But four years later, after a court ordered Kentucky taxpayers to pay more than $222,000 in legal fees for the gay and straight couples who sued, outside lawyers for now Gov. Bevin say former Rowan County clerk Kim Davis broke the law and taxpayers “should not have to collectively bear the financial responsibility for Davis’ intransigence.”
“Only Davis refused to comply with the law as was her obligation and as required by the oath of office she took,” Bevin attorney Palmer G. Vance II wrote in a brief filed with the court.
Bevin has been a staunch supporter of Davis, who spent five days in jail for refusing a court order to issue marriage licenses following the historic U.S. Supreme Court ruling that effectively legalized gay marriage. Davis even switched parties, registering as a Republican because she said the Democratic Party abandoned her. But now, Davis and Bevin will oppose each other in federal court on Thursday as lawyers argue who should have to pay for the lawsuit that stemmed from Davis’ actions.
Bevin and Davis, who lost her re-election bid in November, have asked the court not to award legal fees. But if they do, they disagree on who should pay. Davis’ attorneys argue she acted on behalf of the state.
But in an interview with The Associated Press, Davis’ attorney Mat Staver said he does not attribute those arguments to Bevin, but to the attorneys who represents him. Those attorneys, Palmer G. Vance II and William M. Lear Jr., are the same ones who represented former Democratic Gov. Steve Beshear on the case before Bevin took office.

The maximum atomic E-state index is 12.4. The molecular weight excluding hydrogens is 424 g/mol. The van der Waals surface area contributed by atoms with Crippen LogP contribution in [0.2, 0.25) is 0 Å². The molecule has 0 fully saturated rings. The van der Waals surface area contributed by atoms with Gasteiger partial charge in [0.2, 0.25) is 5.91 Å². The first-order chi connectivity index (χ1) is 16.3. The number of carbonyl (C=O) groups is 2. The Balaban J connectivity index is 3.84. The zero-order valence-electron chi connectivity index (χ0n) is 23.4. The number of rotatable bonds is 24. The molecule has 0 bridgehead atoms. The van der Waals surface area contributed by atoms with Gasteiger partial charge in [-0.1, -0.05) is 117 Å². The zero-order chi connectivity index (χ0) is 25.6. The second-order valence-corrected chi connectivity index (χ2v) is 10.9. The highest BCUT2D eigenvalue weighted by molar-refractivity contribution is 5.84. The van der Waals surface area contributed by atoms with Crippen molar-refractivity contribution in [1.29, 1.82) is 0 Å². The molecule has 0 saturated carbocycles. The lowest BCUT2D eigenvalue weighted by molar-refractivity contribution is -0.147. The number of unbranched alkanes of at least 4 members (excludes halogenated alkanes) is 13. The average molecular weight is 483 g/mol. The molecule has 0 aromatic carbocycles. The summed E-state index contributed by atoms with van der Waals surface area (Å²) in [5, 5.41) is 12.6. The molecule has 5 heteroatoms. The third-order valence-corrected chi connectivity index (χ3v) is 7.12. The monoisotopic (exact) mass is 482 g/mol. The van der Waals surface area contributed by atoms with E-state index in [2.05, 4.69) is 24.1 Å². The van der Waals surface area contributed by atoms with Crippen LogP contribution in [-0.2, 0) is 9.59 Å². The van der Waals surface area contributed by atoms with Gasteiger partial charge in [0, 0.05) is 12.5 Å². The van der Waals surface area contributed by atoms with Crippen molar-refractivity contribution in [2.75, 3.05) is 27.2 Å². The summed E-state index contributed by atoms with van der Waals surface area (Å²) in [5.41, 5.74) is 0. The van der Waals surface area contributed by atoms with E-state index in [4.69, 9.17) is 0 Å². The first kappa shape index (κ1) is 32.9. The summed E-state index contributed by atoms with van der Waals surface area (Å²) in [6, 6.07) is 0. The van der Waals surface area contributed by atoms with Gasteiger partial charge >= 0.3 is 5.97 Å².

″(Bevin) led the charge on that religious liberty accommodation, which is what we asked for from the very beginning,” Staver said.
Bevin’s in-house attorney, Steve Pitt, also noted the lawyers were hired by Beshear, and said they “have taken no position as to whether Ms. Davis acted unconstitutionally.”
“Governor Bevin does not believe that she has done so and continues to support Ms. Davis’s actions,” Pitt said. “Our outside counsel have only argued, given the court’s ruling, that if constitutional rights were violated, the taxpayers of Kentucky are not responsible to pay the ACLU’s attorney fees.”
Vance and Lear did not return a phone call seeking comment.
The case dates to the summer of 2015 when same-sex marriage became legal nationwide. At the time, the county clerk’s name appeared on all marriage licenses in Kentucky. Davis, a devout Apostolic Christian who says gay marriage is contrary to her religious beliefs, viewed this as her endorsement of same-sex marriage. She stopped issuing all marriage licenses.
over Davis, while the County enjoyed none,” Mando wrote.